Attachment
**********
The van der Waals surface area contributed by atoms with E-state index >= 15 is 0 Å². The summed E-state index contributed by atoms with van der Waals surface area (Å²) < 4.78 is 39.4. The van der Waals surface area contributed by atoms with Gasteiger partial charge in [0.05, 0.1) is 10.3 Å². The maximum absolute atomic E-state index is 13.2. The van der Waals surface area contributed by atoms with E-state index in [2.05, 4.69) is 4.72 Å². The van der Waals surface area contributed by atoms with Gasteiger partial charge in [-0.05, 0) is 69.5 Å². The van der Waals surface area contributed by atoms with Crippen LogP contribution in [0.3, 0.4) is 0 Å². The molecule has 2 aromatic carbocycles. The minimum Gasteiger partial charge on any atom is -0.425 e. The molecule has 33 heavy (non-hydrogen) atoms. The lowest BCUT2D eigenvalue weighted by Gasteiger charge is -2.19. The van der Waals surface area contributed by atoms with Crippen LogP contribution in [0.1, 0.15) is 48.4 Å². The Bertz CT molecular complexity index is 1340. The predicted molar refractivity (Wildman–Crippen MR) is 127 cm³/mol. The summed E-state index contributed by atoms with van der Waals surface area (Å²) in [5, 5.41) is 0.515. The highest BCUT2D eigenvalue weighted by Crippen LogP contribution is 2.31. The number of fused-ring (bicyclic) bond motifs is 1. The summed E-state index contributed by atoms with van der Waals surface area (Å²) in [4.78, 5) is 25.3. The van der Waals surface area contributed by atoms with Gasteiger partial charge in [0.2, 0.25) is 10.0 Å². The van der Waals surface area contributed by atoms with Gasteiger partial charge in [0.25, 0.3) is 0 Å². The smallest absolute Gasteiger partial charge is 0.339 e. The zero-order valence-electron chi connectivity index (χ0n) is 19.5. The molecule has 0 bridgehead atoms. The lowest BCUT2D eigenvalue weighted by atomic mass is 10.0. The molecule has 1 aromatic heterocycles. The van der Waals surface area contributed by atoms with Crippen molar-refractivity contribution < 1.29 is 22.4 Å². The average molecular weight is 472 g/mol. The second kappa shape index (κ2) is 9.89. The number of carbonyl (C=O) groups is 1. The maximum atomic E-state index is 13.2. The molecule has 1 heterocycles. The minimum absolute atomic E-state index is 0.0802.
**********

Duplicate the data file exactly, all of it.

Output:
The van der Waals surface area contributed by atoms with E-state index >= 15 is 0 Å². The summed E-state index contributed by atoms with van der Waals surface area (Å²) < 4.78 is 39.4. The van der Waals surface area contributed by atoms with Gasteiger partial charge in [0.05, 0.1) is 10.3 Å². The maximum absolute atomic E-state index is 13.2. The van der Waals surface area contributed by atoms with E-state index in [2.05, 4.69) is 4.72 Å². The van der Waals surface area contributed by atoms with Gasteiger partial charge in [-0.05, 0) is 69.5 Å². The van der Waals surface area contributed by atoms with Crippen LogP contribution in [0.3, 0.4) is 0 Å². The molecule has 2 aromatic carbocycles. The minimum Gasteiger partial charge on any atom is -0.425 e. The molecule has 33 heavy (non-hydrogen) atoms. The lowest BCUT2D eigenvalue weighted by Gasteiger charge is -2.19. The van der Waals surface area contributed by atoms with Crippen LogP contribution in [0.1, 0.15) is 48.4 Å². The Bertz CT molecular complexity index is 1340. The predicted molar refractivity (Wildman–Crippen MR) is 127 cm³/mol. The summed E-state index contributed by atoms with van der Waals surface area (Å²) in [5, 5.41) is 0.515. The highest BCUT2D eigenvalue weighted by Crippen LogP contribution is 2.31. The number of fused-ring (bicyclic) bond motifs is 1. The summed E-state index contributed by atoms with van der Waals surface area (Å²) in [4.78, 5) is 25.3. The van der Waals surface area contributed by atoms with Gasteiger partial charge in [0.2, 0.25) is 10.0 Å². The van der Waals surface area contributed by atoms with Gasteiger partial charge in [0.25, 0.3) is 0 Å². The smallest absolute Gasteiger partial charge is 0.339 e. The zero-order valence-electron chi connectivity index (χ0n) is 19.5. The molecule has 0 bridgehead atoms. The lowest BCUT2D eigenvalue weighted by atomic mass is 10.0. The molecule has 1 aromatic heterocycles. The van der Waals surface area contributed by atoms with Crippen molar-refractivity contribution < 1.29 is 22.4 Å². The average molecular weight is 472 g/mol. The second kappa shape index (κ2) is 9.89. The number of carbonyl (C=O) groups is 1. The maximum atomic E-state index is 13.2. The molecule has 1 heterocycles. The minimum absolute atomic E-state index is 0.0802.